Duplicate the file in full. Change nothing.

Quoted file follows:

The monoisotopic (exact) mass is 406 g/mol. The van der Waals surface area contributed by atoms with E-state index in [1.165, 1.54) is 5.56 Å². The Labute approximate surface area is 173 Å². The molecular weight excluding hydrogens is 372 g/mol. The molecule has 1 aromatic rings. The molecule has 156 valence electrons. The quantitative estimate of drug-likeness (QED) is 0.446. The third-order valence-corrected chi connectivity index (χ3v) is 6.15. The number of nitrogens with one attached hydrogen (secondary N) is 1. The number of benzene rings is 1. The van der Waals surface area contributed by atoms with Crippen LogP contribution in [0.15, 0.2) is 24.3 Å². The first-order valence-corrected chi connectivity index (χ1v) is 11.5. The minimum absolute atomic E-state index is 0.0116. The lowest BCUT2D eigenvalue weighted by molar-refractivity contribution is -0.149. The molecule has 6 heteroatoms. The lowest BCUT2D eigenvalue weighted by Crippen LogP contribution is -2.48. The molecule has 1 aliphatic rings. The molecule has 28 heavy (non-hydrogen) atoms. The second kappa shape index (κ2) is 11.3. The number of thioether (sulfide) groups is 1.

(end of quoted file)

The monoisotopic (exact) mass is 406 g/mol. The van der Waals surface area contributed by atoms with E-state index in [1.165, 1.54) is 5.56 Å². The Labute approximate surface area is 173 Å². The molecular weight excluding hydrogens is 372 g/mol. The molecule has 1 aromatic rings. The molecule has 156 valence electrons. The quantitative estimate of drug-likeness (QED) is 0.446. The third-order valence-corrected chi connectivity index (χ3v) is 6.15. The number of nitrogens with one attached hydrogen (secondary N) is 1. The number of benzene rings is 1. The van der Waals surface area contributed by atoms with Crippen LogP contribution in [0.15, 0.2) is 24.3 Å². The first-order valence-corrected chi connectivity index (χ1v) is 11.5. The minimum absolute atomic E-state index is 0.0116. The lowest BCUT2D eigenvalue weighted by molar-refractivity contribution is -0.149. The molecule has 6 heteroatoms. The lowest BCUT2D eigenvalue weighted by Crippen LogP contribution is -2.48. The molecule has 1 aliphatic rings. The molecule has 28 heavy (non-hydrogen) atoms. The second kappa shape index (κ2) is 11.3. The number of thioether (sulfide) groups is 1.